Sub-Saharan Africa has in recent years been presented as increasingly smitten by Chinese charms, but a major new survey finds the region retains a more favourable opinion of the would be ex, the United States.
Pew Research found that 74% of Africans—well above the global median of 65%—had an overall favourable view of the US, compared to 70% who held a positive view of China.
The findings came as economists, who have been toting up Chinese-Africa trade figures, report that business reached $210 billion in 2013, from $10 billion in 2000. The Asian giant overtook the US as Africa’s main trading partner in 2009.
But many Africans still perceive the US as the world’s leading global economy, at 48%, above the 45% global median. Only 22% of Africans surveyed named China as the leading economic power.
However, despite the lingering love for America, 43% of Africans believe China will eventually replace the US as the dominant superpower, in keeping with the global 49% average that sees Beijing as the top dog in waiting.
Globally a median of 49% held favourable opinions of China, with almost all seven polled sub-Saharan countries, which represent 35% of Africa’s population, giving it the thumbs up.
South Africa, China’s largest trading partner in the region and BRICs partner, was however split, with 40% finding the Asians favourable and 45% unfavourable.
A big majority of Tanzanians and Kenyans (both 77%), Senegalese (71%) and Nigerians (60%) plumped for Beijing, and by almost similar margins, thought China’s resource-hungry economic growth was good for their economies.
An earlier survey found African countries have an increasingly unpopular view of Russia, the former Cold War power, in the wake of its annexation of Crimea.
Foreign policy criticism
The Pew survey will come as a huge relief for Washington, whose foreign policy has been heavily buffeted from all sides, including by damaging revelations that American intelligence types regularly listen in on people’s telephone conversations and read their private e-mails.
The use of drone strikes against extremists, and storms over gay rights, did not irreparably harm African perceptions of the US over the last year, the survey found. Pew says Brand America has largely stabilised after slipping in the first years of this decade.
While there were falls in support compared to last year in Ghana, Senegal and Uganda, approval levels were still well above 60%.
Kenya, Nigeria, South Africa and Tanzania largely retained a positive view of the United States, with roughly three-quarters having a favourable perception of Uncle Sam’s activities.
Overall, the study notes, the global public’s view of the United States is unchanged from last year, with a favourable median assessment of 62%.
But within individual parameters of the US-China survey the results differed widely.
Egyptians couldn’t care less for America, Pew found, while Kenyans are, surprisingly, still basking in Obama-mania. Senegal, which has a Muslim majority, was the African country that most strongly disapproved of the use of drones against terrorists.
Egypt, which is classified in the survey as a Middle East country, exhibited deep anti-Americanism with only 10% holding a favourable view of the world power; the lowest globally.
This could be due to the perception that Washington, in the end, sided with the Egyptian military and threw the Arab Spring revolutionaries under the bus.
There was also a generational gap among respondents. In Tanzania, more young people had a favourable view of the US than their elders, with 81% of those aged 18-29 happier with the US compared to 62% of those 50 and above.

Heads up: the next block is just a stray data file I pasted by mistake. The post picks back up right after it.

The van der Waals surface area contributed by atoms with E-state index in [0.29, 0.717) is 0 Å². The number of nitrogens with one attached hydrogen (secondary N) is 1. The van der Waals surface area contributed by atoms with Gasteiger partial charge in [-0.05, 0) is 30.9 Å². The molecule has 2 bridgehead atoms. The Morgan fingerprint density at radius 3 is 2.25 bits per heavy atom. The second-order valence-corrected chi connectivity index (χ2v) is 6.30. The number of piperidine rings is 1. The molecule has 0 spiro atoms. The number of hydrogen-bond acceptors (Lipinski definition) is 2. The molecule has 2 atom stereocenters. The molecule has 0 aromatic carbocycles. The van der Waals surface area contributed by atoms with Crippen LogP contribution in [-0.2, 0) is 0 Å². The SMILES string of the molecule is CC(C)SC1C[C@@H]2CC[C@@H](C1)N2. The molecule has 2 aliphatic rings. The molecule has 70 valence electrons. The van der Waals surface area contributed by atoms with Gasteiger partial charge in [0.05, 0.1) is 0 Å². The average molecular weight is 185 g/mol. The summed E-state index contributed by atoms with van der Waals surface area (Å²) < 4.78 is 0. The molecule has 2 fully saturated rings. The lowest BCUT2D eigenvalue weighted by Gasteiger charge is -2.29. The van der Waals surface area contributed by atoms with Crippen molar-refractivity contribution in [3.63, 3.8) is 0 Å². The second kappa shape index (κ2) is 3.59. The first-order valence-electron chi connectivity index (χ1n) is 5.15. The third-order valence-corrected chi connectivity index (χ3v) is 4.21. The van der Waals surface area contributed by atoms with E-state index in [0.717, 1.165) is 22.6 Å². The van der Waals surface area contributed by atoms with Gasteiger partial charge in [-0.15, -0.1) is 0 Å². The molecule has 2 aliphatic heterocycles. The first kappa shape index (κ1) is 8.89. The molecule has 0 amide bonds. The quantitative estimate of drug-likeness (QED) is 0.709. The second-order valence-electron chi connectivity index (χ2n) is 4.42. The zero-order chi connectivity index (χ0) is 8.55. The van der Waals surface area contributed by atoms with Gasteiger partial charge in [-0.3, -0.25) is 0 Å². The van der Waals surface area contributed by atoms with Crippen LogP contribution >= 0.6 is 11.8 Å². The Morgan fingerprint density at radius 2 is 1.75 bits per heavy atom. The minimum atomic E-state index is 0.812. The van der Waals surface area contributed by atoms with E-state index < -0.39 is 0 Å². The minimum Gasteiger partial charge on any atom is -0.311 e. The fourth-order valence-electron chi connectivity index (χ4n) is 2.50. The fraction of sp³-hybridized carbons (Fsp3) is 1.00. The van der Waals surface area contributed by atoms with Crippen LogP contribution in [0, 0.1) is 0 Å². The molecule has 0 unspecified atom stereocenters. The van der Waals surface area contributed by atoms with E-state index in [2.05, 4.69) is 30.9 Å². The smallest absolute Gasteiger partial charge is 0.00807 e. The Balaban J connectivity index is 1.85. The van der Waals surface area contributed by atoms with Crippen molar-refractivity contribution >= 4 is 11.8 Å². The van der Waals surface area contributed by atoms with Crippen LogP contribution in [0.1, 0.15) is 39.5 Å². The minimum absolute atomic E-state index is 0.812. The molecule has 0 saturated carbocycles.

Senegal and South Africa also showed similar generational gaps of over 10 percentage points.
US President Barack Obama retained his popularity on the continent, apart from in Egypt.
The son of a Kenyan father retained huge support in the east African nation, with 78% solidly in his corner. He was also particularly appreciated in Tanzania (74%), South Africa (72%) and Senegal (73%); countries he visited last year.
Not as enamoured were Ugandans, where their favourable perception of the US has dropped 11 percentage points since last year to settle at 62%.
This could be due to the diplomatic pressure and sanctions imposed by Washington on Kampala after Uganda President Yoweri Museveni in February signed into law a bill that includes life sentences for gay sex and same-sex marriage, which Obama termed a “backward” step.
Kenya, which has been the subject of a string of terrorist attacks since 2011 when its army crossed into Somalia, had the least opposition to the hugely controversial use of unmanned aircraft—-drones—to target extremists.
It was the only country, together with Israel and the US, where at least half of those surveyed approved of the use of drones against suspected terrorists.
Senegal and Uganda saw the largest swing in opposition to the use of drones globally, at more than 20 points compared to 2013.
Kenyans (88%) also particularly support the electronic surveillance of suspected terrorists, coming in only second to Italy. In contrast, only 38% of South Africans thought it acceptable, while 61% of Egyptians polled opposed such surveillance.
Many Nigerians - 52% - saw nothing wrong with Americans spying on them, with 53% of Nigerians feeling that the US government respected the personal freedoms of its citizens.
While many Africans did not offer an opinion on the question of individual liberties, according to the researchers, the majority of those who did thought China respected personal freedoms.
Globally, a median of 39% felt this was not the case; still better than the perception of Russia’s civil rights respect.
The survey suggests there is still room for America to work its charms, news that will embolden Obama ahead of a highly-billed US-Africa summit set for next month.